Tributes flood in for Sir Nicholas Winton, the modest man who saved hundreds

Sir Nicholas Winton, photo: ČTK

The praise quickly started to flow after news of Sir Nicholas Winton’s death at the age of 106 was announced on Wednesday afternoon. Bravery, humility, and his deep humanitarianism were some of the words used in tributes paid by British and Czech prime ministers and Czech president Miloš Zeman.

Photo: Radio Prague
Nicholas Winton always appeared embarrassed by the limelight he later enjoyed in his long life. Indeed, his exploits in saving 669, mostly Jewish Czechoslovak, children from almost certain death under the Nazis only came to light by chance when a scrapbook was discovered in an attic by his wife. That led to the surprise reunion with some of the rescued children, now grown up with children of their own, staged by a popular BBC programme in 1988. Winton brushed away the tears as around 30 people stood up in the tv studio and identified themselves as ‘Winton’s children.’

Photo: Archives of the United States Holocaust Memorial Museum
The modest stockbroker, whose family was originally German Jewish, only arrived in post-Munich agreement Prague by chance. He had originally planned a skiing holiday in Switzerland but a friend helping with Czechoslovakia’s then refugee crisis as thousands fled the Nazi occupied Sudetenland persuaded him to visit Prague instead.

Winton was shocked by the plight of the refugees. Worse was to come with the occupation of the remains of Czechoslovakia in March 1939. Winton had the foresight to realise, unlike most of his contemporaries, that the Nazi slogans about domination and racial purity amounted to a death sentence for Jews and others who had no place in their long-term plans.

Nicholas Winton's kindertransport
Almost singlehandedly, cutting corners and using well intentioned deception when necessary, he put together a fragile network to cut through the many obstacles getting the young children out to the only country that would take them, Britain.

His activities under the Nazi occupation quickly caught the attention of the Gestapo with supervision giving way to harassment. Nevertheless, Winton continued to organise the evacuation. The first train taking children from Prague left in March 1939; the last was due to leave at the start of September but World War II broke out and the foster families waited in vain at London’s Liverpool Street station. But the eight previous trains had helped almost 770 children to escape to safety.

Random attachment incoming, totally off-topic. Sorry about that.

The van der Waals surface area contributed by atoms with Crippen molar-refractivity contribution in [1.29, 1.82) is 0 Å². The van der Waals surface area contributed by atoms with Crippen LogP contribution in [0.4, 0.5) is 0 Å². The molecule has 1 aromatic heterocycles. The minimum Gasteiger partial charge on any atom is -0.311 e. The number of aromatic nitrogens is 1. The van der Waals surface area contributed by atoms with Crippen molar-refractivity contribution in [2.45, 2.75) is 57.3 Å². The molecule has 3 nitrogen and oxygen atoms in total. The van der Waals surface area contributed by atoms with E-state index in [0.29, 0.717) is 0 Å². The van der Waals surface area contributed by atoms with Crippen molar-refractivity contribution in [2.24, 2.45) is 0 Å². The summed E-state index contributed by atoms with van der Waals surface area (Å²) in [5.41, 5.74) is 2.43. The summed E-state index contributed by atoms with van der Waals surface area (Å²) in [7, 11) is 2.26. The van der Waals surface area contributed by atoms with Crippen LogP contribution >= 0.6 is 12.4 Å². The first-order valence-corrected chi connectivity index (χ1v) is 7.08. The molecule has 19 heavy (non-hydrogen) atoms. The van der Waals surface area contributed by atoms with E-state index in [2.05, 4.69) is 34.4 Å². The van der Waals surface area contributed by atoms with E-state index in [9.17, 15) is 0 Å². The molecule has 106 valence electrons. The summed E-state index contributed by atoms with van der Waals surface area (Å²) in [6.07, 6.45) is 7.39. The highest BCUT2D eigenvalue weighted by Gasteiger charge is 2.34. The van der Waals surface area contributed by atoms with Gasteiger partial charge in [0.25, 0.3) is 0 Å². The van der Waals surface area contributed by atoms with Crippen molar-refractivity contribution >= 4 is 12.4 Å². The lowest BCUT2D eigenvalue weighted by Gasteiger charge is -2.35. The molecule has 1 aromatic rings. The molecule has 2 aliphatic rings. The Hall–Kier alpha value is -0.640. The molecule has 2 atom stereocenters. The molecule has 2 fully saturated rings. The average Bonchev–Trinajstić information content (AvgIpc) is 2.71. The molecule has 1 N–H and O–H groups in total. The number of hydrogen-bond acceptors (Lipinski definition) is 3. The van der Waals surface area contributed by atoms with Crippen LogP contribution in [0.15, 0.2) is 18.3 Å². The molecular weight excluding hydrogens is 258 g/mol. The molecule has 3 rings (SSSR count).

Sir Nicholas Winton,  photo: ČTK
The honours piled up for Nicholas Winton after his actions became public, films were made of his exploits and he was knighted in 2003. The Czech Republic joined in, eventually awarding him the country’s highest distinction, the Order of the White Lion, in 2014. A frail Sir Nicholas was flown into Prague especially for the event.

There was even a campaign run by several Czech schools calling for him to be awarded the Nobel Peace Prize. One of the school’s that took part in the campaign was Prague’s Open Gate School. Headmaster Peter Nitsche explaind why the school pupils took part.

Peter Nitsche,  photo: Open Gate School
“Many of our children are from children’s homes, foster parents, broken families, so when they first met Sir Nicholas Winton and were exposed to what he had done for kids basically their same age, it struck a very deep chord within them. And it was a very emotional meeting, it left a deep impression on our students. And so they tried very hard to gain the respect and recognition that they felt he deserved for what he had done for children all those years ago.

“Everybody that had met him, all our kids, said this was a man with a fantastic sense of humour, all that sparkle about him in his life and in his eye. And I know that if you were to speak to them today you would hear from them to this day they have lost a family member from Open Gate, That is how close they came to him.”